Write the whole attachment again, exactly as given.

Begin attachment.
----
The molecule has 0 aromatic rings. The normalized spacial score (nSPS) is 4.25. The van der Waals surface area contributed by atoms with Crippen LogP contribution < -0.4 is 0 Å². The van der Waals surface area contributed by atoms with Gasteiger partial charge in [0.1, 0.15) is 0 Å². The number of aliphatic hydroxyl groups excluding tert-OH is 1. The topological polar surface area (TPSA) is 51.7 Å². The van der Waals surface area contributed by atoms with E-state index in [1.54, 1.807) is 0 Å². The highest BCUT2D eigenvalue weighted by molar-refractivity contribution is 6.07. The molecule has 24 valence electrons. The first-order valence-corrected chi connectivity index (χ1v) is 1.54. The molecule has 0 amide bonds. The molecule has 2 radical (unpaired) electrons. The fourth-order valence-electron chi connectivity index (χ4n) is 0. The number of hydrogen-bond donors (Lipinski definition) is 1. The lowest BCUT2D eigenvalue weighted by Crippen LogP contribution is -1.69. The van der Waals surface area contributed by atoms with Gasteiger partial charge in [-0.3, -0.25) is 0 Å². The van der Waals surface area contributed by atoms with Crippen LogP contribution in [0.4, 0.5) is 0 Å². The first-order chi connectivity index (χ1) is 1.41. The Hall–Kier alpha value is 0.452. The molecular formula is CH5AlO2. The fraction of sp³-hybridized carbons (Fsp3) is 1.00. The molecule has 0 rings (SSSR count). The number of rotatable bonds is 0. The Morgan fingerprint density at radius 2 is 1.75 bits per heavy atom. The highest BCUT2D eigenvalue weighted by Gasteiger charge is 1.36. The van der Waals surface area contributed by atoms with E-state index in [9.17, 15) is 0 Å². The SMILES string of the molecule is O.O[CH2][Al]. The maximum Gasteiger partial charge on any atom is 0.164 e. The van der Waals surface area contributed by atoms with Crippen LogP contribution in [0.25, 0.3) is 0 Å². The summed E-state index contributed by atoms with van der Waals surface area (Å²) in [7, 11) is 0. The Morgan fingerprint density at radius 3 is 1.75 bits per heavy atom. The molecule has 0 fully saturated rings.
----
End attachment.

The molecule has 0 aromatic rings. The normalized spacial score (nSPS) is 4.25. The van der Waals surface area contributed by atoms with Crippen LogP contribution < -0.4 is 0 Å². The van der Waals surface area contributed by atoms with Gasteiger partial charge in [0.1, 0.15) is 0 Å². The number of aliphatic hydroxyl groups excluding tert-OH is 1. The topological polar surface area (TPSA) is 51.7 Å². The van der Waals surface area contributed by atoms with E-state index in [1.54, 1.807) is 0 Å². The highest BCUT2D eigenvalue weighted by molar-refractivity contribution is 6.07. The molecule has 24 valence electrons. The first-order valence-corrected chi connectivity index (χ1v) is 1.54. The molecule has 0 amide bonds. The molecule has 2 radical (unpaired) electrons. The fourth-order valence-electron chi connectivity index (χ4n) is 0. The number of hydrogen-bond donors (Lipinski definition) is 1. The lowest BCUT2D eigenvalue weighted by Crippen LogP contribution is -1.69. The van der Waals surface area contributed by atoms with Gasteiger partial charge in [-0.3, -0.25) is 0 Å². The van der Waals surface area contributed by atoms with Crippen LogP contribution in [0.4, 0.5) is 0 Å². The first-order chi connectivity index (χ1) is 1.41. The Hall–Kier alpha value is 0.452. The molecular formula is CH5AlO2. The fraction of sp³-hybridized carbons (Fsp3) is 1.00. The molecule has 0 rings (SSSR count). The number of rotatable bonds is 0. The Morgan fingerprint density at radius 2 is 1.75 bits per heavy atom. The highest BCUT2D eigenvalue weighted by Gasteiger charge is 1.36. The van der Waals surface area contributed by atoms with E-state index in [9.17, 15) is 0 Å². The SMILES string of the molecule is O.O[CH2][Al]. The maximum Gasteiger partial charge on any atom is 0.164 e. The van der Waals surface area contributed by atoms with Crippen LogP contribution in [0.25, 0.3) is 0 Å². The summed E-state index contributed by atoms with van der Waals surface area (Å²) in [7, 11) is 0. The Morgan fingerprint density at radius 3 is 1.75 bits per heavy atom. The molecule has 0 fully saturated rings.